Activision-Blizzard just acquired Candy Crush maker King Digital for almost $6B. That's a lot of money. In fact, that is a bigger price tag than the equity values of marketplaces such as Lending Club, Zillow, GrubHub, as well as most high growth enterprise SaaS businesses! There is a lot of news out there on the acquisition and my friend Sunny Dhillon from Signia Venture Partners did a great write-up on the topic, but I thought I would use this opportunity to examine the current state of affairs in the public markets for traditional game companies and emerging mobile studios.
Let's Start With The Traditional Gaming Publishers...
The two main public gaming publishers are Activision-Blizzard and Electronic Arts. Both are worth roughly the same amount and trade similarly. Activision-Blizzard has a market cap of $25B and trades at 5.1x 2016 revenue. EA on the other hand has a market cap of $23B and trades at 4.3x 2016 revenue. Per the stock chart below, both companies have performed exceptionally over the past 5 years. In the past year alone, ATVI and EA are both up over 80% as they capitalize on the new console cycle and milk their core franchises. Take-Two is also worth mentioning but they are much smaller at $3B of market cap and a 1.3x forward revenue multiple.
EA's has a slew of key franchises such as Madden, FIFA, Mass Effect, Battlefield, The Sims and Need For Speed to name a few. Activision on the other hand has focused on building mega-franchises such as Call of Duty, Destiny, and Blizzard's Warcraft and Starcraft. Take-Two has some impressive franchises like Grand Theft Auto and Borderlands, but they have always struggled to grow and generate profits like those of ATVI and EA.
...So What About Mobile Publishers?
Mobile gaming on the other hand is an entirely different story. Glu Mobile, the oldest running public company on this short list, was public back in 2007. However, they focused on feature phone games back then before following the freemium trend year later. Zynga basically pioneered the freemium model in the US and went public in late 2011 at a $9B valuation. However, growth immediately sputtered out of the gates and it has been a tumultuous ride ever since. Glu Mobile, a small underdog at the time, actually developed some brilliant franchises like Deer Hunter, as well as the Kim Kardashian game which was a smash hit rivaling games from developers like Supercell and King. The lackluster performance from Zynga and the surprising performance from Glu Mobile is evident in the stock chart below. Along the way, King went public in early 2014 and chugged along through 2015 until they were acquired by Activision-Blizzard.
So Why Are Mobile Companies Faring So Poorly In The Public Markets?
We can spot an obvious disconnect based on the two stock charts above - traditional publishers have been much more successful in the public markets than mobile game publishers. One would think that mobile publishers would be in a great spot considering that they are capitalizing on the fastest growing area in the game industry (much more so than EA and Activision). Just look at the top grossing iOS games:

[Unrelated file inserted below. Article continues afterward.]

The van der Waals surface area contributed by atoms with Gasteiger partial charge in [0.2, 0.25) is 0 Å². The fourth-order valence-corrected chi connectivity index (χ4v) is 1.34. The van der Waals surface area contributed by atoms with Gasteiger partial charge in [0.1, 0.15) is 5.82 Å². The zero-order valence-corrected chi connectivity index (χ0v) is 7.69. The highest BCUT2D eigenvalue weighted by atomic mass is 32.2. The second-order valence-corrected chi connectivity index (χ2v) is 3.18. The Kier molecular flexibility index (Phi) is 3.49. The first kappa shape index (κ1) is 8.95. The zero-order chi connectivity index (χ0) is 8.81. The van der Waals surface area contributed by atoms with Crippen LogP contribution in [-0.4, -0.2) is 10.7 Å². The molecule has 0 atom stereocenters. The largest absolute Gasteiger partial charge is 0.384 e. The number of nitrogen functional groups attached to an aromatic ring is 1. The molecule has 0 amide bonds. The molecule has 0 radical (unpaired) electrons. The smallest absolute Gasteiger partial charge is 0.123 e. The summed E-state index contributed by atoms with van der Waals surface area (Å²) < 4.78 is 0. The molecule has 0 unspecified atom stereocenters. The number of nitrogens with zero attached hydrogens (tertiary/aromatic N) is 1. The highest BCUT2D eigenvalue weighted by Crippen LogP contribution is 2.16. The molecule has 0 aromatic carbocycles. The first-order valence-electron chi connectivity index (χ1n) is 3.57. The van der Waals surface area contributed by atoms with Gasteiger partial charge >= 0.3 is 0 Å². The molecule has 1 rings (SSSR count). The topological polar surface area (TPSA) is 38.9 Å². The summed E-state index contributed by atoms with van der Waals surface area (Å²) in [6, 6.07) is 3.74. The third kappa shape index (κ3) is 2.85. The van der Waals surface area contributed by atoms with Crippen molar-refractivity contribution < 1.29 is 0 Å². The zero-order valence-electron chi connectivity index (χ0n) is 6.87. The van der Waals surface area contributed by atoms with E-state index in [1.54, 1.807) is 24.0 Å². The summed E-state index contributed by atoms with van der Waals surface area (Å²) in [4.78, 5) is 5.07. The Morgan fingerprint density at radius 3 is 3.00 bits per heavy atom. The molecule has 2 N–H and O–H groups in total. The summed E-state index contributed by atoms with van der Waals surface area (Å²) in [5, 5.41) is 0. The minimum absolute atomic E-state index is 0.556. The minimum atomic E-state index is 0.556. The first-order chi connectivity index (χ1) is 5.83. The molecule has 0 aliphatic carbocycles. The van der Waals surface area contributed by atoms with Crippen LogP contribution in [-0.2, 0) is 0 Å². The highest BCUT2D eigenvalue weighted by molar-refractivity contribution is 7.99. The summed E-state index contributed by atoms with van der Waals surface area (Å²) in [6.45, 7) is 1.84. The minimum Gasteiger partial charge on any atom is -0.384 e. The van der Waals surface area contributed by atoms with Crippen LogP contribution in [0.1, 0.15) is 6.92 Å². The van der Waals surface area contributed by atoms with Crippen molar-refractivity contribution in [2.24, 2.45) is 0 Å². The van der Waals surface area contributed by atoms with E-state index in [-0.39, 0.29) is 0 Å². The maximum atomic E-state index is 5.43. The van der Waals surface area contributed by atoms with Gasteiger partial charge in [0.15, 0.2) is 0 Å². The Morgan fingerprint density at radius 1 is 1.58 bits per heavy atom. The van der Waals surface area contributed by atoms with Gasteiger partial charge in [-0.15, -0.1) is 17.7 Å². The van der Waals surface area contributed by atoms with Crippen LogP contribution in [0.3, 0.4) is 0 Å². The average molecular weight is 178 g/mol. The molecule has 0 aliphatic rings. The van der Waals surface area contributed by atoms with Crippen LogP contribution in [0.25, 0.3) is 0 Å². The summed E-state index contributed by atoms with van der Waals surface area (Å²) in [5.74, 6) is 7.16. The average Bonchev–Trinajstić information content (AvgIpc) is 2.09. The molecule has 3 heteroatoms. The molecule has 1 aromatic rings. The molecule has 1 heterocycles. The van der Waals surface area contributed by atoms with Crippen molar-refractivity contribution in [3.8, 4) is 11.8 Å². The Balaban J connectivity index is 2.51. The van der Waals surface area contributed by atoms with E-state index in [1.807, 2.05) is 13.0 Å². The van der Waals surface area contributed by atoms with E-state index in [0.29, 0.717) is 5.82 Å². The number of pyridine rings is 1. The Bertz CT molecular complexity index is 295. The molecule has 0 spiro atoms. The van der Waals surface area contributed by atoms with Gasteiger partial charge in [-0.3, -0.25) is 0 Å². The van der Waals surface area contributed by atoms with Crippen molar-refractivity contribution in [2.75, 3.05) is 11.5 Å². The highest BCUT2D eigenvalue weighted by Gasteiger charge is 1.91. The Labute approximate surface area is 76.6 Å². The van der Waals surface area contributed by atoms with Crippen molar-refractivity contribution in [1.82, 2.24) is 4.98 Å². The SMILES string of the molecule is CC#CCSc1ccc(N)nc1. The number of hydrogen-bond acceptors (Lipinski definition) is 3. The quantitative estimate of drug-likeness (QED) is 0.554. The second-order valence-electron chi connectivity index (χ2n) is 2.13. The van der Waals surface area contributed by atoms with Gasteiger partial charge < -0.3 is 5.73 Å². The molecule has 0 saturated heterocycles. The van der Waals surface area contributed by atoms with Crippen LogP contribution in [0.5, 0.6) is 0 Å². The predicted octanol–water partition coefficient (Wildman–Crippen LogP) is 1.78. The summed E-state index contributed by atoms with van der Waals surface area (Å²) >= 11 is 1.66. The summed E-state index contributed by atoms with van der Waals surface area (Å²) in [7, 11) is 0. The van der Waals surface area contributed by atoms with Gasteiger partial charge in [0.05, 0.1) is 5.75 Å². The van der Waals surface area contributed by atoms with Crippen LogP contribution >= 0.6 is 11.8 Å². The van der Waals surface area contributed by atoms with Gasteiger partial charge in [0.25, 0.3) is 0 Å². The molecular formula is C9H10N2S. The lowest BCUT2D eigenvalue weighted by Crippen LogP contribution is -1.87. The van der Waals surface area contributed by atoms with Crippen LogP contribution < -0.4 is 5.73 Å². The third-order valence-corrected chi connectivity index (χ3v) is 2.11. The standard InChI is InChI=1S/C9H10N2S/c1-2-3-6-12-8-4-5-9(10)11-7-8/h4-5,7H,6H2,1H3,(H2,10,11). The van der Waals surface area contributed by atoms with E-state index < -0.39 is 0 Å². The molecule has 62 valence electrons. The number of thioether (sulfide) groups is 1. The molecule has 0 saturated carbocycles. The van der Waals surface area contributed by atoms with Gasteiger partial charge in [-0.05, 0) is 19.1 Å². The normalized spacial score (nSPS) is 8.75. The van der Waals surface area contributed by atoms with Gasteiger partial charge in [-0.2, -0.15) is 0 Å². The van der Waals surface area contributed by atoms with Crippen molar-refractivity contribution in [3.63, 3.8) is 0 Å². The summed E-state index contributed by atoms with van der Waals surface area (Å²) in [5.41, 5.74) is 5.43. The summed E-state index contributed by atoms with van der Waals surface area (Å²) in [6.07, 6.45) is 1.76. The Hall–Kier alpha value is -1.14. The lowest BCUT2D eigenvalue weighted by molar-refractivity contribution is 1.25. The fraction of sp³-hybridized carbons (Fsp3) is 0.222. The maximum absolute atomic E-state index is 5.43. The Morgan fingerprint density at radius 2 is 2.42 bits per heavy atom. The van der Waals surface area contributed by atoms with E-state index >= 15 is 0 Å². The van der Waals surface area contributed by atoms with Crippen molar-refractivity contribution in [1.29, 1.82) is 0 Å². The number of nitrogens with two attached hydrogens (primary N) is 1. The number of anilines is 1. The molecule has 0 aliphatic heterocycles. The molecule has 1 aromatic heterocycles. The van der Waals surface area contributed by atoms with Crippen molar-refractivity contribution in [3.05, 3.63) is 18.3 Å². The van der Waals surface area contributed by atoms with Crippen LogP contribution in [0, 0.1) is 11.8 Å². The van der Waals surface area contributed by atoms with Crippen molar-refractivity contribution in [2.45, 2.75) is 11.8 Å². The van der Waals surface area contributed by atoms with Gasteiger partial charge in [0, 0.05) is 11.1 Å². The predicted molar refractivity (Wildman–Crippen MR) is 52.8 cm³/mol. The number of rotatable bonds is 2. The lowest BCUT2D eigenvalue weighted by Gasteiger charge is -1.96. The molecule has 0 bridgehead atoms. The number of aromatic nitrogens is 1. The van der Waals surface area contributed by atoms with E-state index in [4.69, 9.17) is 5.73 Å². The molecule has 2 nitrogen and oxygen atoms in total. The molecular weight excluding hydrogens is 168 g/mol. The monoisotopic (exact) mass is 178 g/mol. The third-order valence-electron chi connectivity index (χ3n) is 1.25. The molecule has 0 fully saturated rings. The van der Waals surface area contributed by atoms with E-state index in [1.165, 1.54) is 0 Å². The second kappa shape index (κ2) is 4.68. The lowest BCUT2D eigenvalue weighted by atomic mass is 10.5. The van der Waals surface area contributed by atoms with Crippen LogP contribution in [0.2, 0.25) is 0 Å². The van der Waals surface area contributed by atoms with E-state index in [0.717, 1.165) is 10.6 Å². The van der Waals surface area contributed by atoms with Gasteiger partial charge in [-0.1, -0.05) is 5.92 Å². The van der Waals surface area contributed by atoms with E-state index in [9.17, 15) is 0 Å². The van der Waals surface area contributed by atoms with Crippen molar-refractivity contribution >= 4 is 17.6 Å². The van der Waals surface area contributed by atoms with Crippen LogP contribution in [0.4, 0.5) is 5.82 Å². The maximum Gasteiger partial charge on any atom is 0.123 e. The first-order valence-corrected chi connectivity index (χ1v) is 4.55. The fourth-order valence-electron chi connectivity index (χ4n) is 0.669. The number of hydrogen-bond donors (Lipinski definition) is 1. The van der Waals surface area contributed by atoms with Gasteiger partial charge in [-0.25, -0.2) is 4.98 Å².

The top two game publishers on the US charts, Machine Zone and Supercell, are still private. King is next, and then EA managed to grab the fifth spot with it's Madden title. Supercell has a second title at the sixth spot, and then interestingly there are three social casino apps that are owned by actual casinos. Kabam rounds out the rear in the tenth spot with its Marvel game. As you can see, Activision is nowhere to be found - even the casinos are beating them! So why aren't mobile publishers faring better?
Mobile Game Revenue Is Volatile And Valuation Multiples Reflect That
My interpretation of the data above is that public market investors wanted to believe in the mobile growth story. Several years ago, the #1 gross spot on iOS was worth a few hundred thousand dollars a day. A few years later, that same spot is worth a couple million dollars a day. Thus, it's really hard to predict who is going to have a hit game and ultimately how much that hit game can be worth. This confusion is evident in the valuation multiple trends for Zynga and Glu. When it seemed like Zynga was going to the moon, the company traded well above EA and Activision. When that turned out not to be the case, the public markets punished them. When Glu Mobile had a surprise hit with their Kim Kardashian game, their multiple skyrocketed for a short period of time.
It has become clear that a well diversified, cross-platform game publisher yields the better business model. Pure play mobile publishers are risky and volatile and thus do not seem suitable for public market scrutiny. While Activision and EA are worth 4-5x forward revenue, mobile game publishers get just 1-2x. The outcome for King is a terrific one - even with their declining growth they were still able to garner 2.5x forward revenue, a number they probably would not have achieved by hanging around in the public markets.
So Did Activision Make A Good Purchase?
With a $6B price tag, Activision is buying 450M monthly active users in 196 countries and a $2B revenue base generating 39% EBITDA margins. The deal is easy for Activision to rationalize - rather than create their own mobile game unit from scratch, they took the shortcut and acquired one. Even though King has flat to negative revenue growth, they have the potential to produce another hit like Candy Crush and get Activision on the map. However, with a $6B price tag, or a quarter of Activision-Blizzard's market value, they were clearly pretty desperate.